“We cannot solve our problems with the same thinking we used when we created them.”
I think most people will agree that our world is changing faster than ever—new technologies shed light on new information and offer solutions to problems that we could not have imagined just a decade ago. So in many ways, we are not using the same thinking or skills to tackle the obstacles we face. Given this rate of change, how are we to prepare our students for a future that is so dynamic?
Design Lab teacher, Paul Zmuda, teaches a unit on Lego Robotics; students gain skills in coding.
The book Four-Dimensional Education (2015, by Charles Fadel, Bernie Trilling, and Maya Bialik) describes the competencies learners will need in order to find success: knowledge, skills, character and meta-learning (the ability to think about one’s thinking). The authors describe how education needs to evolve in order to keep pace with global trends and challenges. Students will need to know how to access reliable information, apply it to complex problems facing their communities, and be able to judge if their efforts are effective or in need of refinement. Providing this education to prepare our students is no small task for us as parents and educators!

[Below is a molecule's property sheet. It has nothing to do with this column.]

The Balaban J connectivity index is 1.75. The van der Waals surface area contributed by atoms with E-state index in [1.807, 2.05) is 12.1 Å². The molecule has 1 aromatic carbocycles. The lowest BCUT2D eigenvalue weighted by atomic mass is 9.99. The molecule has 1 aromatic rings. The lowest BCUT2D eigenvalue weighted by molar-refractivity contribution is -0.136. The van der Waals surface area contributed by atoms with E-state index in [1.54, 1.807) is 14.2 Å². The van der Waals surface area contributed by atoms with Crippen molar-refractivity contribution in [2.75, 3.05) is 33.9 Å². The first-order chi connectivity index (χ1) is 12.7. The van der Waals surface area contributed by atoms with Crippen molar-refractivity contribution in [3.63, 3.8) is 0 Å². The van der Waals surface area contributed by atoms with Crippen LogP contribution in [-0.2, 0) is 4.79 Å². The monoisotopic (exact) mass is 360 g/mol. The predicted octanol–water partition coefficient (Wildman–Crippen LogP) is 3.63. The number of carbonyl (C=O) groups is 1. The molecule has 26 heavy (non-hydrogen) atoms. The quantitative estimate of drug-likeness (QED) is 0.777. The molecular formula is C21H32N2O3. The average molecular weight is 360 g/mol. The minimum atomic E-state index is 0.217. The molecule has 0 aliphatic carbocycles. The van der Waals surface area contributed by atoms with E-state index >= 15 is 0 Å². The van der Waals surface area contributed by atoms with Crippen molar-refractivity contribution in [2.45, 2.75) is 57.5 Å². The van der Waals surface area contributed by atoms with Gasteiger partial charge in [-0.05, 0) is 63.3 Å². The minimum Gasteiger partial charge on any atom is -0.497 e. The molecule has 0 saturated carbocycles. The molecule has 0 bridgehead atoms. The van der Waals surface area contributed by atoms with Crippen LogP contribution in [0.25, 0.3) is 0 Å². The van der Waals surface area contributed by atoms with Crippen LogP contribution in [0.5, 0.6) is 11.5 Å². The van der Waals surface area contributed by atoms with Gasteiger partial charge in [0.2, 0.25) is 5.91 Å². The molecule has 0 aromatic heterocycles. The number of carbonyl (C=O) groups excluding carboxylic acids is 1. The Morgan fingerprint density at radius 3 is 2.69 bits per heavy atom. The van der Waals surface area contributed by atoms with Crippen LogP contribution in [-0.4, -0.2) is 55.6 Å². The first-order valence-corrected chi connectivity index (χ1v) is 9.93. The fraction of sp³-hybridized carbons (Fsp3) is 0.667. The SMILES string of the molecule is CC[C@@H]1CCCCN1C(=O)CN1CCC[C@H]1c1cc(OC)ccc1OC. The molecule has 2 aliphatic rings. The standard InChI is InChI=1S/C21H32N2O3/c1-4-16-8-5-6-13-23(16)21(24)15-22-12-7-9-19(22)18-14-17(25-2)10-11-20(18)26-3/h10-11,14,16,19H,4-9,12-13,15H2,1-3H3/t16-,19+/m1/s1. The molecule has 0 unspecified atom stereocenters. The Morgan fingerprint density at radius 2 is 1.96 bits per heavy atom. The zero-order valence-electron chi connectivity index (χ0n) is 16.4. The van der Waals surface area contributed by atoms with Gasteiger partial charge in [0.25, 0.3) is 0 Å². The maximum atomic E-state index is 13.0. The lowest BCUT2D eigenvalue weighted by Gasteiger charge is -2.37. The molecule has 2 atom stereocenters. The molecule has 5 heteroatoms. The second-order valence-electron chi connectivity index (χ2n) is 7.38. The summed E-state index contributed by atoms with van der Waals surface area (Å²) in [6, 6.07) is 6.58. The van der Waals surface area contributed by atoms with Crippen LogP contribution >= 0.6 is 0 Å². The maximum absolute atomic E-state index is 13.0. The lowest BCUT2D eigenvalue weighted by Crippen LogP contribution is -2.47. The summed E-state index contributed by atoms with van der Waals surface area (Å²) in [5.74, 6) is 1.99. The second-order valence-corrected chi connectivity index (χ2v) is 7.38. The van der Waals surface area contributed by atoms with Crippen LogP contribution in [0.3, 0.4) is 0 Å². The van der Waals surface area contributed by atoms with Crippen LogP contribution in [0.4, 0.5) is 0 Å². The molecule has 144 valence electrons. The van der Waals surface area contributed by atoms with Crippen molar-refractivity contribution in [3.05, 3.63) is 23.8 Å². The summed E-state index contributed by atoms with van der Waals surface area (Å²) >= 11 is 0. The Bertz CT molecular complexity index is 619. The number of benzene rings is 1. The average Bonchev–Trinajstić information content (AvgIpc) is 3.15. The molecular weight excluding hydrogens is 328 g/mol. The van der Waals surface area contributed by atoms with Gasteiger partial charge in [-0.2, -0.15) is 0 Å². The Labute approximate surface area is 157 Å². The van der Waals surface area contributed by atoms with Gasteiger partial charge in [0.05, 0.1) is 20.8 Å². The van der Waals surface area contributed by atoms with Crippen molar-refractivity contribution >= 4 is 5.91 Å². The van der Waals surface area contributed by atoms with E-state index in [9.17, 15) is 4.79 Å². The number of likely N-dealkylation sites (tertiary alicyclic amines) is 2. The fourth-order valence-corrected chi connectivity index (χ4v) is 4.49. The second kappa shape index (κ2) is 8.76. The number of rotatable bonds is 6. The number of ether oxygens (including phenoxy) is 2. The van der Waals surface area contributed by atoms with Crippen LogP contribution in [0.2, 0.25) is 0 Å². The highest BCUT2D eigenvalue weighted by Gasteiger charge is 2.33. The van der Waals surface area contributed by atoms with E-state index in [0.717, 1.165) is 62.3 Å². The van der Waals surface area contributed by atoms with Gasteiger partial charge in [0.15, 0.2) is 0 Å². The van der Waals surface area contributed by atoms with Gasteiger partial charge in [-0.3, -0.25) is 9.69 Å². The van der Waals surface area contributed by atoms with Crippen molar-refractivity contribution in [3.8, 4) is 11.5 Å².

In the Makerspace, students learn methods for problem-solving—especially the importance of making mistakes and trying again.
Fortunately for us and our students, the Montessori classrooms are designed to meet many aspects of the four dimensions outlined in this book. Our students actively engage with materials to build their knowledge and skill base. They create work plans to manage their time, which requires self-awareness and meta-learning. Students learn to handle conflict and resolve differences one-on-one from the time they first use the peace rose, and as a group when creating a classroom charter or working together on research projects. This timeless, constructivist approach, combined with opportunities to engage with current technology and problem solving skills, creates the solid foundation from which our students can soar!
Above, students work together on a group project: they are preparing to teach younger students a traditional Montessori lesson called the Clock of Eons.